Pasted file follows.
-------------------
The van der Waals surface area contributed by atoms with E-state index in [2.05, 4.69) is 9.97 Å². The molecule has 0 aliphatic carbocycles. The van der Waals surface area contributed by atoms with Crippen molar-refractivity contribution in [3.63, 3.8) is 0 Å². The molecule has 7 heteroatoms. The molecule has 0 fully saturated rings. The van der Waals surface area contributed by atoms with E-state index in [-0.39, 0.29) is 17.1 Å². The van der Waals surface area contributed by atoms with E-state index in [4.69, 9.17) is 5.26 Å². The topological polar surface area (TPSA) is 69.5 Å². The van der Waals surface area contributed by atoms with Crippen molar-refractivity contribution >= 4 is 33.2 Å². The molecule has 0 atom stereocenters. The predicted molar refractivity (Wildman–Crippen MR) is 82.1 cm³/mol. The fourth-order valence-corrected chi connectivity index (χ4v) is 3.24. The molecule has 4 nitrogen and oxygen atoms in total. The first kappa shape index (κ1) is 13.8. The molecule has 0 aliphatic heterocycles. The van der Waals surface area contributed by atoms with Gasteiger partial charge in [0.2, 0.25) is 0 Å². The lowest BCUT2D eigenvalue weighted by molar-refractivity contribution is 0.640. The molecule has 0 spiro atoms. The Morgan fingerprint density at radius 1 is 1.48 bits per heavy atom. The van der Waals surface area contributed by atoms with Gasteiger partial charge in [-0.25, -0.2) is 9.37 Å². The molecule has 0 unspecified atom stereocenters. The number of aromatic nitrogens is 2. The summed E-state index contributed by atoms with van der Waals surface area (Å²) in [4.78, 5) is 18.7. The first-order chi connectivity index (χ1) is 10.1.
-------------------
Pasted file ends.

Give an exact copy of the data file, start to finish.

The van der Waals surface area contributed by atoms with E-state index in [2.05, 4.69) is 9.97 Å². The molecule has 0 aliphatic carbocycles. The van der Waals surface area contributed by atoms with Crippen molar-refractivity contribution in [3.63, 3.8) is 0 Å². The molecule has 7 heteroatoms. The molecule has 0 fully saturated rings. The van der Waals surface area contributed by atoms with E-state index in [-0.39, 0.29) is 17.1 Å². The van der Waals surface area contributed by atoms with E-state index in [4.69, 9.17) is 5.26 Å². The topological polar surface area (TPSA) is 69.5 Å². The van der Waals surface area contributed by atoms with Crippen molar-refractivity contribution >= 4 is 33.2 Å². The molecule has 0 atom stereocenters. The predicted molar refractivity (Wildman–Crippen MR) is 82.1 cm³/mol. The fourth-order valence-corrected chi connectivity index (χ4v) is 3.24. The molecule has 4 nitrogen and oxygen atoms in total. The first kappa shape index (κ1) is 13.8. The molecule has 0 aliphatic heterocycles. The van der Waals surface area contributed by atoms with Gasteiger partial charge in [0.2, 0.25) is 0 Å². The lowest BCUT2D eigenvalue weighted by molar-refractivity contribution is 0.640. The molecule has 0 spiro atoms. The Morgan fingerprint density at radius 1 is 1.48 bits per heavy atom. The van der Waals surface area contributed by atoms with Gasteiger partial charge in [-0.25, -0.2) is 9.37 Å². The molecule has 0 unspecified atom stereocenters. The number of aromatic nitrogens is 2. The summed E-state index contributed by atoms with van der Waals surface area (Å²) in [4.78, 5) is 18.7. The first-order chi connectivity index (χ1) is 10.1.